But, while men have either neglected to consider, or but slightly regarded, God's GENERAL conduct respecting the WHOLE human race; from which alone that most important knowledge, the knowledge of His Cha, ructer * can be derived, they have turned their attention to God's PARTICULAR conduct respecting, perhaps, a few individuals, or at most a small portion of mankind; and hence have concluded theniselves authorized to imi. tate, or conceived themselves under obligations to follow, that mode of acting which God has thought fit to pursue in these His particulur, and, if I may so say, PRIVATE dispensations : not reflecting that God has scarcely ever given, or men have scarcely ever been able to discover, the reasons upon which the MODE of these dispensations was founded; and that, whenever they have been able to discover them, the discovery has always shewn the absurdity of such imitation. These groundless and ridiculous expectations of finding every thing in the word of God, have often occasioned men, who were much better acquainted with the phrascology than the sense of Scripture, and who were led ly their own prejudices, when they fancied themselves to be following the directions of God, to make a most absurd use of the Bible, and pervert it to purposes for which it was never intended.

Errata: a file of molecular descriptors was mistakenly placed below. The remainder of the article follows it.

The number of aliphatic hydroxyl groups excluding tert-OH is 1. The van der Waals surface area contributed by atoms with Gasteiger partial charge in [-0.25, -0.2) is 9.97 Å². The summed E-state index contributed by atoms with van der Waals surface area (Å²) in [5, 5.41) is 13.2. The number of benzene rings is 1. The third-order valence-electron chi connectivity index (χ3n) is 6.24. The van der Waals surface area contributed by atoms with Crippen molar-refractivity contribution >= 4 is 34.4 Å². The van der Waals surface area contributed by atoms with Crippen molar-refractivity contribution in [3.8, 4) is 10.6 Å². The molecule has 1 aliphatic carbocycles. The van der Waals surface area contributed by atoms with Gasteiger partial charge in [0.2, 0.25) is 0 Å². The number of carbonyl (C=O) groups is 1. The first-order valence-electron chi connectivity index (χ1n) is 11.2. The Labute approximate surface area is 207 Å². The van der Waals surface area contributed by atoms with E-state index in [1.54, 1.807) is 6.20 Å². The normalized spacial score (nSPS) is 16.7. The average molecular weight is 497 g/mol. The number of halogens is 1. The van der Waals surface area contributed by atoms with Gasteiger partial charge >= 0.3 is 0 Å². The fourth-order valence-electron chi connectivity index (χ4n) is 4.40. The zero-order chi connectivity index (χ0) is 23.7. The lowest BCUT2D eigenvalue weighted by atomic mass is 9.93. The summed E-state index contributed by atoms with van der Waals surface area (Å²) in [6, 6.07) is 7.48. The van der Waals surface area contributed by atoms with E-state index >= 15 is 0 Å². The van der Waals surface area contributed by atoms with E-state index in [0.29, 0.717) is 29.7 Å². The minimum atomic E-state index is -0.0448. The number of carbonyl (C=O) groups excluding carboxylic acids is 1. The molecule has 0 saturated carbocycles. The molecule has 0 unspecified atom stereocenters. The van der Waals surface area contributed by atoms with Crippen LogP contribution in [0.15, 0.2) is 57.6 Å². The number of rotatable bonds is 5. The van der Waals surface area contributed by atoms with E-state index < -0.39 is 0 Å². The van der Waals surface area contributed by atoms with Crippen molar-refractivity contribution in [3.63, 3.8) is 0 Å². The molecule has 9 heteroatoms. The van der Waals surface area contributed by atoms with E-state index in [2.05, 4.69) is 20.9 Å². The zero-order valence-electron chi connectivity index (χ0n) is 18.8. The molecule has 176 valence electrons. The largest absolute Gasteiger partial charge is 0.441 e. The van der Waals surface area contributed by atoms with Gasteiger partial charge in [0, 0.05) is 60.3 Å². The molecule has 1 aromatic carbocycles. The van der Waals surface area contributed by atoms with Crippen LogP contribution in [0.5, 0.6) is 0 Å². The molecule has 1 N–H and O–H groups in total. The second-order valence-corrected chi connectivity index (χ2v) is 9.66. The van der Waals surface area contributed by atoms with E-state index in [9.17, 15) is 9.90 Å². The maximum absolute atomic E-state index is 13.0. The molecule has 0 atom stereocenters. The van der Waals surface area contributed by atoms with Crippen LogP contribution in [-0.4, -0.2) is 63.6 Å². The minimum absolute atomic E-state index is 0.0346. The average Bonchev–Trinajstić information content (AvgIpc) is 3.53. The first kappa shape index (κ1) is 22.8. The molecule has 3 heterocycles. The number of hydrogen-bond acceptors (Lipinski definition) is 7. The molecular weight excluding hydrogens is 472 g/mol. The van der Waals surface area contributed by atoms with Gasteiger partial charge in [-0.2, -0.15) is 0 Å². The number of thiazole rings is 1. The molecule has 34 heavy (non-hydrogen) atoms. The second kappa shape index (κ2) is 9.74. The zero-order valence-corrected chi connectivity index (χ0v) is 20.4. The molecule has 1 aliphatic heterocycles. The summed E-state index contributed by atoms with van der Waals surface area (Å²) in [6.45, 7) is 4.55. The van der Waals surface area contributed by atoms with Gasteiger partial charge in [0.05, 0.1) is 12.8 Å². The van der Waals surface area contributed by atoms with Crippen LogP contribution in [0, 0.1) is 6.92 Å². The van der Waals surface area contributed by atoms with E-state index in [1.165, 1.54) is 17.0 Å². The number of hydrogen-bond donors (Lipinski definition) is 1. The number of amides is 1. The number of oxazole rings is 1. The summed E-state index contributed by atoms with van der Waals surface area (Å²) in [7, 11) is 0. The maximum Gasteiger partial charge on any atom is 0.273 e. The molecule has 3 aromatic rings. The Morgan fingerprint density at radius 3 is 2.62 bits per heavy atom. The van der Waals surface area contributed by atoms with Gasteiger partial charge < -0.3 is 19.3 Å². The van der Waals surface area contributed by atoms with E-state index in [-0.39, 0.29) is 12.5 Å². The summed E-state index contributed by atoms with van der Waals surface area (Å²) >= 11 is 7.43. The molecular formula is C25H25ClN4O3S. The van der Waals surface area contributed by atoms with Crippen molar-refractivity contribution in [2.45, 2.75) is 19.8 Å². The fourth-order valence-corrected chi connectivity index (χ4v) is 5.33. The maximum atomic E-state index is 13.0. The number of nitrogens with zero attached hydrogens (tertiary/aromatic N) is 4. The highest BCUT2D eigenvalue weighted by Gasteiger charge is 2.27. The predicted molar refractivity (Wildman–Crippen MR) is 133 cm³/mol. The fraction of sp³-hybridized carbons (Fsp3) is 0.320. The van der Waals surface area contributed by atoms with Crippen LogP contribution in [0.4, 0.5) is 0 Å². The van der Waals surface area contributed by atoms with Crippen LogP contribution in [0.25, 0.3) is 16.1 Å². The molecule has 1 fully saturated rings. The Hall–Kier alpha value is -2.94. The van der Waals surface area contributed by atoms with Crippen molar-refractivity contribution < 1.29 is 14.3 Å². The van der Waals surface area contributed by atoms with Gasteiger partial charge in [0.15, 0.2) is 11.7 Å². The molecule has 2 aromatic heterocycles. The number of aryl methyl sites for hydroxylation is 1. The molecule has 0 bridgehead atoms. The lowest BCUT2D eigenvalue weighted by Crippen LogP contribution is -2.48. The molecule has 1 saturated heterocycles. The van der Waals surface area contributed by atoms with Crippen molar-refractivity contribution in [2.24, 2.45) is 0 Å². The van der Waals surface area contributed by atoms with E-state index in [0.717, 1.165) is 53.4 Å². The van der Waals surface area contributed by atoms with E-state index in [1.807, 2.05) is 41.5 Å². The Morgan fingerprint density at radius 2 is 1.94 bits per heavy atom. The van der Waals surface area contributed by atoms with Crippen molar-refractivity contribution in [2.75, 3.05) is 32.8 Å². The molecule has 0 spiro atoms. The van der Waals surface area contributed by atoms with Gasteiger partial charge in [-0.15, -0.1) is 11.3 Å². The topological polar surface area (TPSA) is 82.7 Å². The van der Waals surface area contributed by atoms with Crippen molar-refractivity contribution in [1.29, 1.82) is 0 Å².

Whoever 'attends to the constitution of human nature, will readily observe to how much higher degrees of ex* See the 4th of “ Six Essays, &c. by T. Ludlam.”

cellence,